MOAPA, Nev. (AP) — The Southwest was mopping up Tuesday after pouring rains and flash flooding washed out part of a major rail line between Las Vegas and Salt Lake City; swelled a river so high that a Utah national park downstream was briefly shuttered; and closed a 50-mile stretch of heavily traveled Interstate 15 when soggy pavement crumbled.
The cleanup began after seasonal monsoon moisture combined with the remnants of Tropical Storm Norbert to dump heavy rain throughout the Southwest and set a single-day rainfall record in Phoenix.
The sun was out Tuesday in the small, southern Nevada town of Moapa In Nevada, where officials had feared that rushing water would overwhelm the banks of the swollen Muddy and Virgin rivers.
"We saw it right at the cusp and it didn't go over," said Erin Neff, spokeswoman for the Clark County Regional Flood Control District. "It's a near-miss."
At least 30 homes in nearby Overton were flooded, and Clark County firefighters counted 18 rescues in the area, many involving submerged cars.
"I've been in this area since 1978. We've never had water like that before," said David Muns, a resident of Moapa, where more than four inches of rain fell in two hours.
Transportation officials said a stretch of I-15 near Moapa could be closed for three to four days while they repair pavement that crumbled into slabs over muddy red dirt. One shattered section stretched for half a mile.
Traffic was diverted along detours that added time and miles for the 20,000 vehicles a day that travel the highway connecting Las Vegas and Salt Lake City.
Truck driver Randy Garca of Calhan, Colorado, said he hit a standstill Monday afternoon and didn't get rolling again until the next morning.
"We were hungry so we set up a barbecue," he said by phone from Cedar City, Utah.
Union Pacific Railroad service was suspended while crews repaired track near Moapa that was undermined and washed out by flash flooding. Officials hoped to have the track bed and rails repaired by Wednesday for freight service to resume on the busy Las Vegas-to-Salt Lake City main line.
In southern Utah, rangers at Zion National Park turned away visitors for several hours Tuesday when heavy rain and a surging river made park routes impassable. Mud, debris and a boulder blocked Route 9, the road through the main canyon.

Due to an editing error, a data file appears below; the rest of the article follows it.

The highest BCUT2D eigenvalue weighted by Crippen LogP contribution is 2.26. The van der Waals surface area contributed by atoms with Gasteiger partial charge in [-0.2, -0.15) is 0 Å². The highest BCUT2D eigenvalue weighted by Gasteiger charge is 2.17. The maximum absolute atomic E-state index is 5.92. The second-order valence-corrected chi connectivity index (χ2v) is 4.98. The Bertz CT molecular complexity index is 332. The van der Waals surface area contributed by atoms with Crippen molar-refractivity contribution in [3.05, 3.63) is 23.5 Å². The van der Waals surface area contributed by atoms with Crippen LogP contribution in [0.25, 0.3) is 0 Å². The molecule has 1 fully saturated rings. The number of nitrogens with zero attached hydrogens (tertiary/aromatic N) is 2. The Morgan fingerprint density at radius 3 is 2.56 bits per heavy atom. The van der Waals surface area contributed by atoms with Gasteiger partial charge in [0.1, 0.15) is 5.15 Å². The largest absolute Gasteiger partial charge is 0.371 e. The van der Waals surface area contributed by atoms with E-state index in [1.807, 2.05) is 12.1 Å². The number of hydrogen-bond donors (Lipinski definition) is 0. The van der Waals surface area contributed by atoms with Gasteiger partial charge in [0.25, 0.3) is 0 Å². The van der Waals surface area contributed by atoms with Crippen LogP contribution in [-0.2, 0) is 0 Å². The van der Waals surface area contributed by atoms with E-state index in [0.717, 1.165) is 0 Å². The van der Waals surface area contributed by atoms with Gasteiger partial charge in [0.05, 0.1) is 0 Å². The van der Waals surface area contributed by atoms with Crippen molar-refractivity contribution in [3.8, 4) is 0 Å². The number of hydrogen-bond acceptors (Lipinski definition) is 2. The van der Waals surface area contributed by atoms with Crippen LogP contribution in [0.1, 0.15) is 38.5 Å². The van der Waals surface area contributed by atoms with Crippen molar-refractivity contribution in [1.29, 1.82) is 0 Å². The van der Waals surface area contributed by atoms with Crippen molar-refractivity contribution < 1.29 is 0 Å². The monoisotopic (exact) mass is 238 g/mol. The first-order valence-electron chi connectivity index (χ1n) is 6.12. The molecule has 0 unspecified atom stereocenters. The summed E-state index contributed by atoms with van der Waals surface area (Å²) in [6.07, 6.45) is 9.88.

Wet weather also took its toll on neighboring states.
Freeways in Phoenix became small lakes on Monday and rescuers scrambled to get drivers out of inundated cars after more than 3 inches of rain fell.
"We've never seen this," Mesa, Arizona, resident Greg Montierth said. "Arizona deals with sand and cactus and heat. We're not set up for it so I can understand why everybody's scrambling at the last minute."
Cars also were stranded near Palm Springs and in the Coachella Valley in Southern California.
On an I-15 overpass in the Moapa area, police officer Shanan Kelly said he and several construction workers helped rescue a woman who was swept into rushing water from the top of her minivan.
"It was very heroic and awesome," Kelly said.
Forty-two people were evacuated from a middle school and high school in Moapa and spent Monday night in a building at Clark County fairgrounds. Churches provided blankets, and a store and restaurant donated food before police escorted the people over the damaged I-15, according to Clark County spokeswoman Stacey Welling.
About 190 people were evacuated from the Moapa Band of Paiutes reservation after tribal officials warned that waters were close to breaching a Muddy River dam. Officials were assessing damage to properties with leaky roofs and wet floors where water breached flood control channels.
"We had rivers running through people's yards. But as far as property damage to homes themselves, I think we fared pretty well," said Sherryl Patterson, administrator at the tribal office.
National Weather Service meteorologist Charlotte Dewey warned that any additional precipitation in the Southwest could quickly cause new flooding because the ground is saturated.
Associated Press writers Paul Davenport and Alina Hartounian in Phoenix, and Michelle Price in Salt Lake City contributed to this report. Rindels reported from Las Vegas.